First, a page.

Gudauskas brothers

The pro surfing Gudauskas brothers of San Clemente -- (from left) identical twins Dane and Pat and younger brother Tanner -- at the Riviera tunnel near their local break. (Allen J. Schaben, Los Angeles Times / February 11, 2010)

 


For Patrick and Tanner Gudauskas, the dream will be realized surrealistically as they catch their first waves during the Quiksilver Pro at Snapper Rocks on Australia's Gold Coast.

Thousands of fans in a natural amphitheater will cheer every surfer's slashing top-turn, cutback and aerial. Giant TV screens will enable even the athletes to glimpse replays as they sprint up the beach to paddle back out after each long ride.

"It's pretty much a dream come true; you can't really say anything more than that," Patrick Gudauskas, 24, said of his long-anticipated arrival onto the sport's highest plateau. "This is what you're dreaming about."

The festival-like gala, scheduled to begin Saturday, marks the beginning of the 2010 Assn. of Surfing Professionals' World Tour, which boasts the top 45 wave riders.

Patrick and Tanner, two of three Gudauskas brothers who for years starred as amateurs and on the ASP qualifying circuit, are World Tour rookies eager to finally match skills with legendary figures such as nine-time world champion Kelly Slater and reigning champ Mick Fanning of Australia.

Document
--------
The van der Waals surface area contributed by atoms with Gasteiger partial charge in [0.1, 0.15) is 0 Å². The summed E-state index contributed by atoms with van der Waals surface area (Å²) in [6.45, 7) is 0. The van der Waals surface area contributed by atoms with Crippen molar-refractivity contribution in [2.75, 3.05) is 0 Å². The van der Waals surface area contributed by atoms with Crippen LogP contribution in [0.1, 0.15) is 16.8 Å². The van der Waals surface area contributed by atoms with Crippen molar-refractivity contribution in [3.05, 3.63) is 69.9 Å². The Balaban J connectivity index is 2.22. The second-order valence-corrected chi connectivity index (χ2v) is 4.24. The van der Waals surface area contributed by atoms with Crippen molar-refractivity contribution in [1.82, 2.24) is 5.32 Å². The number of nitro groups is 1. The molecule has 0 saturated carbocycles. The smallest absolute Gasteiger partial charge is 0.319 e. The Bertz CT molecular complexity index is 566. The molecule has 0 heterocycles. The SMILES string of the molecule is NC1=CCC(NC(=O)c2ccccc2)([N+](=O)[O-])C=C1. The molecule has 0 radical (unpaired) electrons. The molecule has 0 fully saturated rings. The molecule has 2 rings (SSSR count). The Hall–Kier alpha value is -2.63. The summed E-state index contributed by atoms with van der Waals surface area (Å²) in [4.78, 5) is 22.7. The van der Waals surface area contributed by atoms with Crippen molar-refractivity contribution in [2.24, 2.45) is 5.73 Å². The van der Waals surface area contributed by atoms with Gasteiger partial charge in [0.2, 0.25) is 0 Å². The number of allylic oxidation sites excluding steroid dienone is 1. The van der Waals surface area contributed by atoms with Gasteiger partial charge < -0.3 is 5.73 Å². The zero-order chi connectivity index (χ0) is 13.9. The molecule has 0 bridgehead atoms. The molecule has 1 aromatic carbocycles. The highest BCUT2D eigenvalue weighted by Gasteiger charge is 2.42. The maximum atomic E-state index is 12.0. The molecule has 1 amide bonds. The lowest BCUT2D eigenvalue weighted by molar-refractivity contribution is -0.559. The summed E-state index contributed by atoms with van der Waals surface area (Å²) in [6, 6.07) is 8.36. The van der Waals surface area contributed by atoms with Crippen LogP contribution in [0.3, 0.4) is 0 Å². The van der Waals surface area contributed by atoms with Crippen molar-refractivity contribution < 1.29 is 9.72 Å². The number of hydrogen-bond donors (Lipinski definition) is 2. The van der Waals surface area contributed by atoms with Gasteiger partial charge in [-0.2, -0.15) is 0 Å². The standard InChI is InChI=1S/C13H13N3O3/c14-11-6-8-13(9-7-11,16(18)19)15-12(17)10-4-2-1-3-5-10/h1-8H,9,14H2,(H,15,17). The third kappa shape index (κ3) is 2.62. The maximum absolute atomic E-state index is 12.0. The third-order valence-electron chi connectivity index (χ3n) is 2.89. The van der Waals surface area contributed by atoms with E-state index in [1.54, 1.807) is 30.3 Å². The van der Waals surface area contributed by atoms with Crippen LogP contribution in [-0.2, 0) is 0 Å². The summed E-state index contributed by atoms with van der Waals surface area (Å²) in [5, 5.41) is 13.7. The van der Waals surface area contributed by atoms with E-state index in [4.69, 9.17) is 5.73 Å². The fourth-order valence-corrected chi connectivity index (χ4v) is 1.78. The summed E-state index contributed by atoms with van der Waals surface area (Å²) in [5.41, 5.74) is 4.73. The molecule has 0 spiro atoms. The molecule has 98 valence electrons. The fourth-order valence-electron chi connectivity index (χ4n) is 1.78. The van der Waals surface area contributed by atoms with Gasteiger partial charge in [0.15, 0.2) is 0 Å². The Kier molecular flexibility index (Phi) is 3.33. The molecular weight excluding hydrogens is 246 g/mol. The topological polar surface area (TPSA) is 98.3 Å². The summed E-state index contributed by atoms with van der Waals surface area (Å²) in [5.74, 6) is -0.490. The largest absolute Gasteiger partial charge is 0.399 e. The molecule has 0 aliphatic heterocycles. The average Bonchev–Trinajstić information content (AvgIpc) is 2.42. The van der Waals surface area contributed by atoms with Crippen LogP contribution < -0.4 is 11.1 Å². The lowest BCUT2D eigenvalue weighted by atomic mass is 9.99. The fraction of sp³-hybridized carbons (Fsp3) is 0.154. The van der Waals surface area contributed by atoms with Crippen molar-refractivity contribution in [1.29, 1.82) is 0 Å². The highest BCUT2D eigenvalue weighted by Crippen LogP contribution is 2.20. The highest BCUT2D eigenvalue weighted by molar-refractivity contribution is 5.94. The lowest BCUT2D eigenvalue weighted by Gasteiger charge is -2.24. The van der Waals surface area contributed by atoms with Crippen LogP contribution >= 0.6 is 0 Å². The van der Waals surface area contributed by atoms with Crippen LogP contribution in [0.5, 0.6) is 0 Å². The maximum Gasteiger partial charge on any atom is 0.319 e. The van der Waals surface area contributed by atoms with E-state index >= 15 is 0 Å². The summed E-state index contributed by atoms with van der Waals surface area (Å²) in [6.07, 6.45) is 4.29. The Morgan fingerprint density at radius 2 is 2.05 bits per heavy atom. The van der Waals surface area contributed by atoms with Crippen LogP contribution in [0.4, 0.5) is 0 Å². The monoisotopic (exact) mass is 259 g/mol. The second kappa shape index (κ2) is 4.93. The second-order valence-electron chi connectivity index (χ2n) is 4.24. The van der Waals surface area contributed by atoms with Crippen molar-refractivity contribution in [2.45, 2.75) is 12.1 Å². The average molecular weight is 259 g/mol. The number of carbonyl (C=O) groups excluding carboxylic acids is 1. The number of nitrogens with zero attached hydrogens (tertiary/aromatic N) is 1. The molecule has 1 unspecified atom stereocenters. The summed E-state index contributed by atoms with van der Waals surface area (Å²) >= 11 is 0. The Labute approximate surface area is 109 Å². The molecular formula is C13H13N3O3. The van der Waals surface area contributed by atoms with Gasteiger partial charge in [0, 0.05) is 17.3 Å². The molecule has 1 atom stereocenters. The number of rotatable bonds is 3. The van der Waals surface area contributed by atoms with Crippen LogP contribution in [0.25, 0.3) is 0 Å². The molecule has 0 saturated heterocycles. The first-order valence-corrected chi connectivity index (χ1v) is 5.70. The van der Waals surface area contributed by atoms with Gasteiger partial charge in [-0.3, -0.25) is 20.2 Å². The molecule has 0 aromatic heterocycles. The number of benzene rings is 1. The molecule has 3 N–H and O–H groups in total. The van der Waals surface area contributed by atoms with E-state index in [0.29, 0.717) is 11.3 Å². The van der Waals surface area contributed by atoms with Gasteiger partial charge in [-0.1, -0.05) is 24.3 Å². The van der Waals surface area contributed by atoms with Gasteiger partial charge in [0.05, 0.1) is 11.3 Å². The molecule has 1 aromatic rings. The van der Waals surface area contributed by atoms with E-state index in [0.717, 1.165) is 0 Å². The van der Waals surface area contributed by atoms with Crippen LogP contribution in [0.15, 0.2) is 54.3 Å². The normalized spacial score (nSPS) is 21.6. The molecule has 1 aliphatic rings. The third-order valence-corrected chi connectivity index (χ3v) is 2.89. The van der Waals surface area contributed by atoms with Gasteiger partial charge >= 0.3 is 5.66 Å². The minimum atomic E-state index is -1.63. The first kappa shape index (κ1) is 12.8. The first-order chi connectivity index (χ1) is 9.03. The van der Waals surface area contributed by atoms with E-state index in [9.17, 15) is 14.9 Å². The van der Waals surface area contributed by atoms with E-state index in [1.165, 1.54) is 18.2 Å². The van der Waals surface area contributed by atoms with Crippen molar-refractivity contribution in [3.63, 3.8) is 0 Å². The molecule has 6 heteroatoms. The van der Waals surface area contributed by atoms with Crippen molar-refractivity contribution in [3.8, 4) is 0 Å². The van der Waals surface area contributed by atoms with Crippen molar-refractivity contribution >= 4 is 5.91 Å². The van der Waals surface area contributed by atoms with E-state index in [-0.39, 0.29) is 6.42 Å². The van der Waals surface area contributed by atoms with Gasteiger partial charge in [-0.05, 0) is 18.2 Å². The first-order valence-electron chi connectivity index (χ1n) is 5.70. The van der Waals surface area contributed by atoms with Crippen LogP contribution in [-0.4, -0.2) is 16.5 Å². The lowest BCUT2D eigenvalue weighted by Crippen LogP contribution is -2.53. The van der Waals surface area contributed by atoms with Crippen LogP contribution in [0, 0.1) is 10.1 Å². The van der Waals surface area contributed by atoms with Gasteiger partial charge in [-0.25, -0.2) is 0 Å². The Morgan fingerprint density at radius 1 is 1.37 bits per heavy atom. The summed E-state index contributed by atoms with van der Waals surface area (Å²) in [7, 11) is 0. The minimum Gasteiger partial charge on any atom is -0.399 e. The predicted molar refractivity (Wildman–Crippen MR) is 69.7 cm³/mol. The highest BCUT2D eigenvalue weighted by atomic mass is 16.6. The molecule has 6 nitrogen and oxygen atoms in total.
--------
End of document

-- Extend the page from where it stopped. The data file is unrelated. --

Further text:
Known for their powerful new-age style, beaming grins and positive energy, or stoke, the San Clemente brothers are part of a stellar crop of newcomers and, with fellow rookies Nathan Yeomans (San Clemente) and Brett Simpson (Huntington Beach), they will substantially bolster the ranks of Southern Californians on a roster long dominated by Australians.

"They're phenomenal athletes and I would argue that their qualification ushers in an exciting new breed of athlete from the Golden State," said Brodie Carr, chief executive of the Australia-based ASP International.

Not since 1990, when Santa Barbara's Tom Curren won the world title, has a Southern Californian worn the crown.

"My goal is to come out with guns blazing," says Patrick Gudauskas, who finished second to Australia's Ross Daniel on the 2009 qualifying tour. "My goal is to win the world title; that's why we're here."

The brothers, like Florida's veteran Hobgood twins, C.J. and Damien, represent a dual threat -- and had Patrick's twin brother, Dane, also qualified, their story would be even better.

Regardless, the Gudauskas boys, the best trio of sibling surfers in the history of competitive surfing, have come of age as one.

They shared a bedroom well into their high-school years, while growing up with parents Tom and Nancy. Now they share a five-bedroom house they recently purchased, thanks to a lucrative sponsorship deal with shoe company Vans.

They're famously polite and articulate, perhaps stemming from Tom Gudauskas' oft-issued slogan: "School is No. 1, surfing is just for fun," and his readily spoken proclamation: "All things besides surfing make up the human being."